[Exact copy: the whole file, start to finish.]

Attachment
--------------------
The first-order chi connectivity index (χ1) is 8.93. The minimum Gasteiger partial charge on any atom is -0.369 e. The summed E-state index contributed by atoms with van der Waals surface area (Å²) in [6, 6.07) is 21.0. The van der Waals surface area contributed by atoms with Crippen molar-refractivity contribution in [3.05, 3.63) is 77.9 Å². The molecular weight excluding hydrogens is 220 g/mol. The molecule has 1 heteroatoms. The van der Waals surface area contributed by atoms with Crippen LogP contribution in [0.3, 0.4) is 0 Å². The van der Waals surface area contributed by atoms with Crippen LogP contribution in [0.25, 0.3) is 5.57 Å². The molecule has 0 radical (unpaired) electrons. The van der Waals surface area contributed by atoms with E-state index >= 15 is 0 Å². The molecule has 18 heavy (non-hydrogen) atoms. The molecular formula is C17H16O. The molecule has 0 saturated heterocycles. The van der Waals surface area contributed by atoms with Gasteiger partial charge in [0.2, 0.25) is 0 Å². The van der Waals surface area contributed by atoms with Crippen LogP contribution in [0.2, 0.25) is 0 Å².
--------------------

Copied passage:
The first-order chi connectivity index (χ1) is 8.93. The minimum Gasteiger partial charge on any atom is -0.369 e. The summed E-state index contributed by atoms with van der Waals surface area (Å²) in [6, 6.07) is 21.0. The van der Waals surface area contributed by atoms with Crippen molar-refractivity contribution in [3.05, 3.63) is 77.9 Å². The molecular weight excluding hydrogens is 220 g/mol. The molecule has 1 heteroatoms. The van der Waals surface area contributed by atoms with Crippen LogP contribution in [0.3, 0.4) is 0 Å². The van der Waals surface area contributed by atoms with Crippen LogP contribution in [0.25, 0.3) is 5.57 Å². The molecule has 0 radical (unpaired) electrons. The van der Waals surface area contributed by atoms with E-state index >= 15 is 0 Å². The molecule has 18 heavy (non-hydrogen) atoms. The molecular formula is C17H16O. The molecule has 0 saturated heterocycles. The van der Waals surface area contributed by atoms with Gasteiger partial charge in [0.2, 0.25) is 0 Å². The van der Waals surface area contributed by atoms with Crippen LogP contribution in [0.2, 0.25) is 0 Å².